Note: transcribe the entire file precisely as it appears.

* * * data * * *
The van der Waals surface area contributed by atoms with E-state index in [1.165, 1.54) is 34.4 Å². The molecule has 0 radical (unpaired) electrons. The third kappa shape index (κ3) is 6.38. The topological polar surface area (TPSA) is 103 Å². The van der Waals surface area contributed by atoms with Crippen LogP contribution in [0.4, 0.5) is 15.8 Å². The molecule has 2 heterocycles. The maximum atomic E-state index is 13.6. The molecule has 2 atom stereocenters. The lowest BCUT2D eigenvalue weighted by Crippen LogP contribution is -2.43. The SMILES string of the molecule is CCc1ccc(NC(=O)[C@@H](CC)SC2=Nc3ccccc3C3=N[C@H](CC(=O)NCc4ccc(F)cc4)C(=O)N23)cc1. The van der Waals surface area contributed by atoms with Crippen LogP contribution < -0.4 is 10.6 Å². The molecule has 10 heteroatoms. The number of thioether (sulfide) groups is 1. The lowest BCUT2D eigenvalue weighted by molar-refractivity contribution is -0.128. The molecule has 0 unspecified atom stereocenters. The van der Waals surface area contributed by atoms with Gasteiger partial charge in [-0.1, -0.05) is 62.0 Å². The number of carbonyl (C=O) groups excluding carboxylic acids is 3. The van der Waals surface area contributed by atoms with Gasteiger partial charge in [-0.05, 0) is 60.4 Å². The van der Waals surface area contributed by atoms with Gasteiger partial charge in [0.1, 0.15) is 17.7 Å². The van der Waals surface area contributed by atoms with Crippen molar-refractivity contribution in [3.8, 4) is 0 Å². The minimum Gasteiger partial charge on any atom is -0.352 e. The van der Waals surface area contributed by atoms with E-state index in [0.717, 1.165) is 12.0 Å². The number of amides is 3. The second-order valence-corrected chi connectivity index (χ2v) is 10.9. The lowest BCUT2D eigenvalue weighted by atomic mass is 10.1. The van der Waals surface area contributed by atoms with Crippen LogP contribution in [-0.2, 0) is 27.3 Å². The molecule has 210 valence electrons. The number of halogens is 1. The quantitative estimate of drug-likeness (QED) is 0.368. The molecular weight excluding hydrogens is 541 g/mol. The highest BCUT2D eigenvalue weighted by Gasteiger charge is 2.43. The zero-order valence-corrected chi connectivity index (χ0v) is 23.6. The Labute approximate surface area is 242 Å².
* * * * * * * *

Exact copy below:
The van der Waals surface area contributed by atoms with E-state index in [1.165, 1.54) is 34.4 Å². The molecule has 0 radical (unpaired) electrons. The third kappa shape index (κ3) is 6.38. The topological polar surface area (TPSA) is 103 Å². The van der Waals surface area contributed by atoms with Crippen LogP contribution in [0.4, 0.5) is 15.8 Å². The molecule has 2 heterocycles. The maximum atomic E-state index is 13.6. The molecule has 2 atom stereocenters. The lowest BCUT2D eigenvalue weighted by Crippen LogP contribution is -2.43. The SMILES string of the molecule is CCc1ccc(NC(=O)[C@@H](CC)SC2=Nc3ccccc3C3=N[C@H](CC(=O)NCc4ccc(F)cc4)C(=O)N23)cc1. The van der Waals surface area contributed by atoms with Crippen LogP contribution < -0.4 is 10.6 Å². The molecule has 10 heteroatoms. The number of thioether (sulfide) groups is 1. The lowest BCUT2D eigenvalue weighted by molar-refractivity contribution is -0.128. The molecule has 0 unspecified atom stereocenters. The van der Waals surface area contributed by atoms with Gasteiger partial charge in [-0.1, -0.05) is 62.0 Å². The number of carbonyl (C=O) groups excluding carboxylic acids is 3. The van der Waals surface area contributed by atoms with Gasteiger partial charge in [-0.05, 0) is 60.4 Å². The van der Waals surface area contributed by atoms with Gasteiger partial charge in [0.1, 0.15) is 17.7 Å². The van der Waals surface area contributed by atoms with Crippen molar-refractivity contribution in [3.8, 4) is 0 Å². The minimum Gasteiger partial charge on any atom is -0.352 e. The van der Waals surface area contributed by atoms with E-state index in [0.717, 1.165) is 12.0 Å². The number of amides is 3. The second-order valence-corrected chi connectivity index (χ2v) is 10.9. The lowest BCUT2D eigenvalue weighted by atomic mass is 10.1. The van der Waals surface area contributed by atoms with Crippen LogP contribution in [-0.2, 0) is 27.3 Å². The molecule has 210 valence electrons. The number of halogens is 1. The quantitative estimate of drug-likeness (QED) is 0.368. The molecular weight excluding hydrogens is 541 g/mol. The highest BCUT2D eigenvalue weighted by Gasteiger charge is 2.43. The zero-order valence-corrected chi connectivity index (χ0v) is 23.6. The Labute approximate surface area is 242 Å².